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Dalai Lama and Tibet card hold key in future India-China border escalation

Special Frontier Force soldier Nyima Tenzin’s funeral ceremony was the first acknowledgement of the role played by Tibetans in India’s elite SFF border units

Updated 19th October 2020 | 10:44 IST

The myth of India’s Tibet card is finally shattered with the rare recognition of a secretive Indian military force with Tibetan soldiers called Special Frontier Force (SFF). the general public display of solidarity during the Tibetan soldier’s funeral ceremony, killed on the front lines of deadly clashes with China on 29 August, has virtually ‘revealed’ the secretive force raised by India through tons of visibility to the event. Nyima Tenzin, a Tibetan soldier from the SSF was given a funeral with full military honours, wrapped within the Tibetan flag and therefore the Tricolour, in Ladakh.

The ceremony was telecast across India and conveyed a solemn acknowledgment of the role ethnic Tibetans, descendants of these who sought refuge in India after China invaded and occupied Tibet in 1950, have played in India’s elite SFF border units.

The event was more significant was the suggestion that India questioned China’s sovereignty over Tibet, a line for China. There was no response from the govt if the publicity for the funeral was a policy shift or a sign to China that their current border standoffs at eastern Ladakh might be extended across the Himalayas, a strategic ace up the sleeve some analysts ask as India’s Tibet card.

According to Jayadeva Ranade, a retired official of the external intelligence Research and Analysis Wing (RAW), “the recognition may be a clear message to China that your countrymen are fighting alongside us.”

“I don’t remember this force being acknowledged like this earlier,” added Ranade, who heads the Centre of China Analysis and Strategy, a search group in New Delhi .

India as a rule is reticent about the nation’s secretive SFF forces and their ethnic make-up. But the SFF is a component of the RAW, India’s external intelligence . But when it’s deployed with the military , it’s under the military’s operational control. However, the military prefers to stay the connection covert . like the US Special Forces , every member is trained as a para-commando and operates undercover in conjunction with the Indian military. In fact, the US Central intelligence (CIA) helped India train Tibetan refugees to become a part of a special force, the forerunner to today’s SFF, after the 1962 war.

The SFF and its Tibetan fighters have a valiant fighting record for India. The SFF played an important role during the Bangladesh Liberation Movement that helped defeat Pakistan in 1971 and make Bangladesh. SFF fighters also contributed to the 1999 war that dislodged Pakistani forces who had occupied heights in western Ladakh’s Kargil.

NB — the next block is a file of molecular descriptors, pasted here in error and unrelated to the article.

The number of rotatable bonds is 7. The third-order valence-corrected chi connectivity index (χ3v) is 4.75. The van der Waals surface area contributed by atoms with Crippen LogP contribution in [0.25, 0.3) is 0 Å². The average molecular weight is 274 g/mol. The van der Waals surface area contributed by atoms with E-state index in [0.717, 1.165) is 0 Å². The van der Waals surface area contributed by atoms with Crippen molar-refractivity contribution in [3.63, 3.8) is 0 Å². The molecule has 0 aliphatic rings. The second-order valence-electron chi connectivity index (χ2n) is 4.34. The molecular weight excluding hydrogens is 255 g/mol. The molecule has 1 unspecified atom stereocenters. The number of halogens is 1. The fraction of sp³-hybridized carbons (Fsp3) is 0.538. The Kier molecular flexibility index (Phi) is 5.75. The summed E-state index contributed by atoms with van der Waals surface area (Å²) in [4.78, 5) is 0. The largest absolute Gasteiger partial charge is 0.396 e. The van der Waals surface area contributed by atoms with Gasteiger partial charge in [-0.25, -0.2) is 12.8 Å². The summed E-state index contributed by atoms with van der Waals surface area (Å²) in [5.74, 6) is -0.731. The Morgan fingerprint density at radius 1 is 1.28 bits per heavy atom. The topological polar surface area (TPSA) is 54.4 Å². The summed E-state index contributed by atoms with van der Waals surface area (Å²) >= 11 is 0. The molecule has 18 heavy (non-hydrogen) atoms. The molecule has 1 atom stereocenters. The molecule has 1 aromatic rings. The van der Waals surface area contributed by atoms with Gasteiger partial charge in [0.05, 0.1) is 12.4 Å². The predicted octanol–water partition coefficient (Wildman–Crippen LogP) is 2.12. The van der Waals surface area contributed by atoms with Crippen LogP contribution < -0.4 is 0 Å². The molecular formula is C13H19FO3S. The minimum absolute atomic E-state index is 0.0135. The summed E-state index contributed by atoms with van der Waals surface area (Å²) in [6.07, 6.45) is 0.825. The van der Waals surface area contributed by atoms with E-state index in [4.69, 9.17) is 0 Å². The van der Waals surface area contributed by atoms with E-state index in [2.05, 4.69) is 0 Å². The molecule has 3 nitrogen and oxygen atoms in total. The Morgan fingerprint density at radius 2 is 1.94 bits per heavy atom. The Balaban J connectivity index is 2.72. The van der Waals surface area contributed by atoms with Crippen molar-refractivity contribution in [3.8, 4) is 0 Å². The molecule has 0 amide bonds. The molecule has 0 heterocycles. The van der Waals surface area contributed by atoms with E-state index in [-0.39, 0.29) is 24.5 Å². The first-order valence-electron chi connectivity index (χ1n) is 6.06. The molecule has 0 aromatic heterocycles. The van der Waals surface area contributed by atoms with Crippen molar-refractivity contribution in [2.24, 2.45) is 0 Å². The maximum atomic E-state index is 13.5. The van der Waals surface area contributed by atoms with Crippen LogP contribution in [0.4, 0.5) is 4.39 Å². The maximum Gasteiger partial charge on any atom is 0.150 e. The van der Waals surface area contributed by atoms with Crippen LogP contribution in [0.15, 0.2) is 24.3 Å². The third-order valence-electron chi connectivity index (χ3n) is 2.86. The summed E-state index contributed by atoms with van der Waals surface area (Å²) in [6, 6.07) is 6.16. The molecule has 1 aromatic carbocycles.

Even though the Indian government hasn’t formally acknowledged the Tibetan forces, the open support for the unit has aroused emotional appeal among the Tibetan-in-exile community who aspire to ascertain Tibet as an independent nation.

According to Gonpo Dhundup, President of the Tibetan Youth Congress, a body that has more 30,000 members and is fighting for the region’s freedom acknowledged “I strongly feel that the younger generation will join the SFF in larger numbers because the event has sent out a message that our contribution are going to be recognised.”

Over 100,000 Tibetans live freely in several parts of India. Tibetans in China’s Tibet Autonomous Region, however, face a high degree of state control over their lives and livelihoods, increasingly like things faced by ethnic Uighurs held in vocational camps in China’s western Xinjiang province. Over the decades, Indian leaders have avoided being seen as supporting or aligning with the explanation for Tibet, despite hosting the exiled Tibetan leader the Dalai Lama for over 60 years.

China considers the Dalai Lama , a darling of the West and Nobel Peace Prize recipient for his non-violent resistance to China’s annexation of Tibet, as an enemy of the state. But some wonder if Tibet’s peaceful resistance could begin to require a harder tack, particularly as Western powers including the US articulate new support for Tibet’s cause within the context of a wider new conflict against China.

Analysts suggest that peaceful struggle could shift after subsequent Dalai Lama is chosen , particularly as China is predicted to aim to prop a successor chosen by it. The Dalai Lama , who has been based for many years in Dharamsala, has said any candidate handpicked by Beijing would be illegitimate. Geographically and strategically, India might be key in funnelling support to any new Tibetan resistance.

Tibetan disaffection has grown coincident with Chinese repression and made Sinicization of Tibetan-Buddhism culture, consistent with Lobsang Sangay, President of Central Tibetan Administration (CTA), who spoke recently during a webinar persisted September 28. Chinese President Xi Jinping has said the steadiness of China depends on the steadiness of Tibet. As recent as 2008, China’s Central commission ranked Tibet as its most crucial sovereign challenge, before even Xinjiang and therefore the self-governing island Taiwan, said Sangay.

It’s not clear if or how India may prefer to play its Tibet card, but taboos on mentioning Tibet are breaking down. Analysts suggest New Delhi could start to lend its voice to involves Tibetan autonomy and democracy, echoing Western critics, after remaining reticent for years to avoid irking Beijing. Indeed, India is now signalling to China for the primary time in years that playing its long-held Tibet card is a minimum of a strategic possibility. Perhaps, the time has come for a serious policy change in India’s position on Tibet.

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